Draw felt like a win for 10-man Blackburn, says Allardyce

Sam Allardyce, the Blackburn Rovers manager, was delighted to see his players salvage a point from Monday night's match with Sunderland after Christopher Samba's sending off – although he admitted the entertainment value of the match suffered as a consequence.

Rovers captain Samba was ordered off in first-half stoppage time at Ewood Park having brought down Danny Welbeck just as the forward was about to burst into the penalty area. Allardyce accepted referee Lee Probert made the right decision, even though it threw his preparations for the second half into disarray. But Blackburn put in a resolute display after the break which proved to be effective, if not exactly pretty to watch.

The Rovers manager was certainly prepared to sacrifice the match as a spectacle to ensure it was not lost and said that by the final whistle, with a 0-0 draw secured, it almost felt as if his side had won.

"We had a team talk in mind which we were discussing about whether we were happy with our shape and if we needed to make a substitution maybe at half-time or 10 minutes in," Allardyce said. "Then, lo and behold, all that goes out of the window because Chris gets himself sent off and we come in at 0-0, but down to 10 men.

"We had to reorganise very quickly and had a five- or six-minute discussion about what we were going to do tactically, but we gave that to the players and I'm glad to say that every man, including the substitutes, went out there and delivered for us.

"We feel like it is almost a win, having gone the full 45 minutes and limited the opposition to half-chances rather than clear-cut ones.

"It is very pleasing to see the players commit themselves to that and then when they could, try and play out, keep the ball, get up the other end and cause a few problems. There were obviously not going to be too many, but we did.

"It loses its glitter as a spectacle because we have to be very rigid and solid in the way we play, and say, 'Come on, break us down'.

"That, in terms of entertainment, makes the game very difficult to watch, but from a professional and tactical point of view, it was outstanding from the players."

The Sunderland assistant manager, Eric Black, defended his side's inability to make their man advantage count in the second period.

"When it goes down to 10 men, obviously you feel you can go and be in the ascendancy and hopefully win the game, but sometimes it works against you," Black said."Blackburn worked exceptionally hard to keep us in wide areas and got back very quickly behind the ball.

"We just didn't have that little bit of guile on the night to open them up, or pass the ball slightly quicker. It sometimes can work against you, and sometimes for you. Unfortunately we couldn't get the goal."

Meanwhile, Sunderland's goalkeeper Craig Gordon was due to play for the reserves last night as he aims to press his claims for a return to senior action.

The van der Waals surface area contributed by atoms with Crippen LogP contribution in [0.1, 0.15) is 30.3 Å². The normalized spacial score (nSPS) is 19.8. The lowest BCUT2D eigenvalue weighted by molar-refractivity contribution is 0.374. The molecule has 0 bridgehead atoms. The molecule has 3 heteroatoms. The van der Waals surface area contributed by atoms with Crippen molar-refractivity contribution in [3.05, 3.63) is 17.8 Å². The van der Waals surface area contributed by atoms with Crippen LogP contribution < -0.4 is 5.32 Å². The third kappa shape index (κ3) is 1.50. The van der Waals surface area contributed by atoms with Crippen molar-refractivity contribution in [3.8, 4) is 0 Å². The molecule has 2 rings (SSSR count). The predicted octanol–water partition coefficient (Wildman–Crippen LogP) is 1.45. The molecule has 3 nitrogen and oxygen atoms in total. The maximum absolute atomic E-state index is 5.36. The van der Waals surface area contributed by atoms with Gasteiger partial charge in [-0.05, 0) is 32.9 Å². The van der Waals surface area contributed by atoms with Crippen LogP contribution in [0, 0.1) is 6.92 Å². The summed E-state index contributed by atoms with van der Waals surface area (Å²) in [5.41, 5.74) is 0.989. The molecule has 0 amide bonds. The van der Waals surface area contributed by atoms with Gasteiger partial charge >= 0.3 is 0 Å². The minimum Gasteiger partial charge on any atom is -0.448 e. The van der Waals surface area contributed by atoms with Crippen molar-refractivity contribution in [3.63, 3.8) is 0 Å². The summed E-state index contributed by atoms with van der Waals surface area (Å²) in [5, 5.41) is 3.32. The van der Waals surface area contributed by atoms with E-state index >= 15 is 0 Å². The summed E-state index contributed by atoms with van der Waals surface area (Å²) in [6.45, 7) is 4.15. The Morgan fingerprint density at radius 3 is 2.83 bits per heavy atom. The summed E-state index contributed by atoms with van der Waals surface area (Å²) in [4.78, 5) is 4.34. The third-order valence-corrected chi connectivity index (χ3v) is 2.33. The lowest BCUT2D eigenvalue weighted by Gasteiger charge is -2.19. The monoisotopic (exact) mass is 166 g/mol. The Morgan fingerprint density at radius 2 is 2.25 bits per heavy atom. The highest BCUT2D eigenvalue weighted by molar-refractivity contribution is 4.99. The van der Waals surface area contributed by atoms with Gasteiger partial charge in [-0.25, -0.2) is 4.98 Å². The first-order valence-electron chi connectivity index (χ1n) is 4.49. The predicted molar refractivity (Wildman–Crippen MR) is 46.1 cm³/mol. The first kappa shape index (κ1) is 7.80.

The £9m Scotland international was to play for the Black Cats' second string against Everton at Widnes having provided the back-up to Belgian Simon Mignolet for Monday night's draw at Blackburn.

That was Gordon's third game as an unused substitute following his return from an arm fracture. However, he has had to remain patient with summer signing Mignolet having proved a more than able deputy in his absence.

The 22-year-old has been ever-present in the campaign to date and has conceded only nine goals in 10 games, a run which has seen him keep clean sheets against Manchester City, Manchester United and Rovers.

Sunderland paid Belgian side Sint-Truiden a reported £2m for Mignolet in June, pipping PSV Eindhoven, FC Twente and Udinese to his signature.

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<p>
When I was supporting Ray La Montagne I was six months pregnant. He had been touring for a year and he was exhausted and full of the cold. I was feeling motherly, so I would leave presents for him and his band: Tunnock's Tea Cakes, cold remedies and proper tea. Ray seemed painfully shy. He hardly spoke, hardly looked at you in the face. I felt like a dick speaking to him, but said "hi" every day. </p>
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He was being courted by the same record company who had signed me and subsequently let me go, and I wanted him to know that there were people around who didn't want anything from him. At the Shepherds Bush Empire in London, on the last night of the tour, Ray stopped in his set to thank me for doing the support. He said I was a really good songwriter and people should buy my stuff. I was taken aback and felt emotionally overwhelmed. Later that year, just before I had my boy Louis, I was l asleep in bed with Radio 4 on when Louis moved around in my belly and woke me up. Ray was doing a session on the World Service. </p>
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I really believe that Louis recognised the music from the tour, and when I gave birth to him at home I played Ray's record as something that he would recognise to come into the world with. </p>
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